13. 13.
    Edge SB, Compton CC (2010) The American Joint Committee on Cancer: the 7th edition of the AJCC cancer staging manual and the future of TNM. Ann Surg Oncol 17:1471–1474CrossRefGoogle Scholar
  14. 14.
    Costa MM (2010) Videofluoroscopy: the gold standard exam for studying swallowing and its dysfunction. Arq Gastroenterol 47:327–328CrossRefGoogle Scholar
  15. 15.
    Ding X, Gao J, Xie C et al (2017) Prevalence and clinical correlation of dysphagia in Parkinson disease: a study on Chinese patients. Eur J Clin Nutr.  https://doi.org/10.1038/ejcn.2017.100 Google Scholar
  16. 16.
    Rofes L, Arreola V, Mukherjee R et al (2014) The effects of a xanthan gum-based thickener on the swallowing function of patients with dysphagia. Aliment Pharmacol Ther 39:1169–1179CrossRefGoogle Scholar
  17. 17.
    Kim J, Oh BM, Kim JY et al (2014) Validation of the videofluoroscopic dysphagia scale in various etiologies. Dysphagia 29:438–443CrossRefGoogle Scholar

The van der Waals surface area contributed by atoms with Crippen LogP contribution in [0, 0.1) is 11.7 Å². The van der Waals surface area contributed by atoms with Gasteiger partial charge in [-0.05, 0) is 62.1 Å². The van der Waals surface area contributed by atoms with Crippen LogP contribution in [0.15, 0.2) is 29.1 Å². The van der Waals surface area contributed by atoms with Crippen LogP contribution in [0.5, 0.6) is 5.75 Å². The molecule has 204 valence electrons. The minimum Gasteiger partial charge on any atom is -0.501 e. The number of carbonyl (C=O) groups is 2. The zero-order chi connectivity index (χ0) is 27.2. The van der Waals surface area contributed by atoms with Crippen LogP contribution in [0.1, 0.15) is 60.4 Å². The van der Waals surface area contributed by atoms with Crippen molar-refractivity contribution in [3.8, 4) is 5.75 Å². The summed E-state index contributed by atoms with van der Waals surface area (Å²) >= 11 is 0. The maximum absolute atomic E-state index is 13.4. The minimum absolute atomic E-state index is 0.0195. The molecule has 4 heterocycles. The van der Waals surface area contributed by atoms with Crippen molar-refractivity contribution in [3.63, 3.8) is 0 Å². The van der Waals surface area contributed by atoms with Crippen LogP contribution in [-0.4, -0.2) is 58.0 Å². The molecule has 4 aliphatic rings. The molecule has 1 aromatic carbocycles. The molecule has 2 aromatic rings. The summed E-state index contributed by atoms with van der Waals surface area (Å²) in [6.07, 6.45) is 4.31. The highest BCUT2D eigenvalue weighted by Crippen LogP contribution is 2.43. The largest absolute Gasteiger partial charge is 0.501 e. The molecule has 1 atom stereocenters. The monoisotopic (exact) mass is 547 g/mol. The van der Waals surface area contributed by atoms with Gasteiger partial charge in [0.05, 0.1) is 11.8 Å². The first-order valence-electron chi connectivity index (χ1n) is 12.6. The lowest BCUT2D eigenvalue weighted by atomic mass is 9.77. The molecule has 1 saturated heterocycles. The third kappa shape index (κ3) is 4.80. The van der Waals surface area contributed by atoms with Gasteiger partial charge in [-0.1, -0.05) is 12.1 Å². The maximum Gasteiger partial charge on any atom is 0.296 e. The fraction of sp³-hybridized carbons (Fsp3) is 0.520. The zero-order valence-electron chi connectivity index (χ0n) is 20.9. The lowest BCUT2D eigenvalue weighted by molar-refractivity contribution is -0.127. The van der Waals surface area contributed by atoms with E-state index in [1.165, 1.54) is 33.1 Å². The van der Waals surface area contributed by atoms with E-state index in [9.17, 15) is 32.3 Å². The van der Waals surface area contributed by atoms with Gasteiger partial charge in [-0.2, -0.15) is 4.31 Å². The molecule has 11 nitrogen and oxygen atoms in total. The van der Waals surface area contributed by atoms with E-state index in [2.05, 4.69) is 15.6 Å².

18. 18.
    Han TR, Paik NJ, Park JW, Kwon BS (2008) The prediction of persistent dysphagia beyond six months after stroke. Dysphagia 23:59–64CrossRefGoogle Scholar
  19. 19.
    Skevington SM, Lotfy M, O’Connell KA (2004) The World Health Organization’s WHOQOL-BREF quality of life assessment: psychometric properties and results of the international field trial. A report from the WHOQOL group. Qual Life Res 13:299–310CrossRefGoogle Scholar
  20. 20.
    Visser S, de Mol M, Cheung K et al (2018) Treatment satisfaction of patients with advanced non-small-cell lung cancer receiving platinum-based chemotherapy: results from a prospective cohort study (PERSONAL). Clin Lung Cancer 19:e503–e516CrossRefGoogle Scholar
  21. 21.